Yes, in 1861 the North and the South fought and you could have a need for self-defense in such a scenario as enemy soldiers tramping through your fields and property. But in today's world, the 2nd Amendment's intended purpose of overturning a corrupt government is impossible. A single drone strike would end any militia or insurrection and 'we the people' simply are underequipped to take on a state of the art military, regardless of how many guns we might have. I mean, they can literally kill you with a flight simulator. Game over, man.

And, even I admit, there could be valid reasons to have shotguns and rifles on farms and for hunting, but with much stricter gun access laws and in a limited capacity. And I'm not talking about mere regulations. But real restrictions. Like you have to prove you need the tool for its said purpose and obtain a special license for it. After all, they don't let just anyone use large commercial vehicles like heavy equipment and airliners. There are a whole slew of regulations and special licensing that is required to use such tools and machines. They're specialized. And in a way, so are weapons designed to kill.

So do I see Hogg's comments as hypocritical. No.

He's sayings these are separate issues about different kinds of rights. And we can either evolve our thinking on the issue or keep going around in circles because people don't want to relinquish a lethal tool designed for killing just because.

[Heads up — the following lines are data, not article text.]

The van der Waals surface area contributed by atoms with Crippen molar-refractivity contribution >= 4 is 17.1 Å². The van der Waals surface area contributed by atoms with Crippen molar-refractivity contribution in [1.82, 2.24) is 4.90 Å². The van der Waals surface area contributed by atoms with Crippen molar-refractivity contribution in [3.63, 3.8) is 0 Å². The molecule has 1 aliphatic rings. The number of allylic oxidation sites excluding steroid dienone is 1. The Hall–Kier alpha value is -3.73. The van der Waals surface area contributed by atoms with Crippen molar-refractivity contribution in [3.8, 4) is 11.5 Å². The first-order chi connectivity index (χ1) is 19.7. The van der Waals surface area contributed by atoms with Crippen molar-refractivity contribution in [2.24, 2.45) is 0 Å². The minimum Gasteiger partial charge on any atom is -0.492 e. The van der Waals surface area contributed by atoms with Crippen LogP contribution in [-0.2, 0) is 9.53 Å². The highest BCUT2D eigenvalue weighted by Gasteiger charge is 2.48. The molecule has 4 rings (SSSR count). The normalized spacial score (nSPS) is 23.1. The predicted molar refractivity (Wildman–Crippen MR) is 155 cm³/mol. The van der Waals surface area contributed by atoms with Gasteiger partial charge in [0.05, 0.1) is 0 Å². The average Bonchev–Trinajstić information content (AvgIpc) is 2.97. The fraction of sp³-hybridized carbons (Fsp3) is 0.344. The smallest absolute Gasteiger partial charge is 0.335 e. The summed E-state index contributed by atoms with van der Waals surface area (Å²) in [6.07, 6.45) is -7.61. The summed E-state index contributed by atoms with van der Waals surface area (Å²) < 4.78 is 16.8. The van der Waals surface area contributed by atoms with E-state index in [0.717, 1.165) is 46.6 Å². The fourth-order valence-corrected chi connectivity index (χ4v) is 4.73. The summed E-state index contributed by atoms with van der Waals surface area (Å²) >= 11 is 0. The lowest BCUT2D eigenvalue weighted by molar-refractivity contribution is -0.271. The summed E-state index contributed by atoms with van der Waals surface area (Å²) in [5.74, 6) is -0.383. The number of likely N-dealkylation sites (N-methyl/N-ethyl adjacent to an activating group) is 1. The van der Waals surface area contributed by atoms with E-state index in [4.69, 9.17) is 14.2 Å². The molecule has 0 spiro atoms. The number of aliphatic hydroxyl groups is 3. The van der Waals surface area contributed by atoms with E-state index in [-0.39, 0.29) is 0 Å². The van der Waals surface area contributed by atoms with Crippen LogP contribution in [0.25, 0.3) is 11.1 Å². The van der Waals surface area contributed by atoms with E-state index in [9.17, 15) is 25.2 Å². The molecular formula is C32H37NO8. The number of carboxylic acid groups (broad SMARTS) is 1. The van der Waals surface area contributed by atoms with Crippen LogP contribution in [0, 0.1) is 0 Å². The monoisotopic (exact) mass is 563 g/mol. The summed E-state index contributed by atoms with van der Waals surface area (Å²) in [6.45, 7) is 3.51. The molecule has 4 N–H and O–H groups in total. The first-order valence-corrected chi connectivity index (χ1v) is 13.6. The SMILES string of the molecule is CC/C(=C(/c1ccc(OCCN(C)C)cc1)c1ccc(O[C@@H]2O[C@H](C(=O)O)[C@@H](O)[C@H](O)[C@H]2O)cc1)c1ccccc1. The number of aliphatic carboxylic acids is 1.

I know the standard fair whataboutism styled arguments. But what about cars? But what about hammers? What about all the crazy murderers who'll still resort to stoning you with rocks if they really want to kill you? Well, yes, life is a fragile thing and we can die from any numerous causes. Even eating too much cheese.

But, come one. Let's be adults here. Cars, hammers, and rocks were not deliberately designed with the function of killing others. That's a side effect of bad safety when using a device improperly. Guns are no different in that they can be extremely unsafe, except in the way of their standard function of killing is also extremely unsafe. And that sets them apart in a degree from, say, hammers and cars where hammers and cars are no different (i.e., their standard and proper function is non-lethal. Cars are for transportation and hammers are for construction. Guns are for killing).

And only in a non-rational debate would these self-evident truths about the true function and nature of a gun be so brazenly ignored.

As for the argument, well, 'bad-guys will still find a way to get guns' doesn't necessarily hold either. Because even if they do, it doesn't mean they'll use them. In Japan, for example, which has some of the strictest gun laws on the entire planet, the Yakuza (Japanese mafia) do in fact get guns. They typically shoot up each other, and very rarely turn their weapons on the public.

There's a very good reason for this.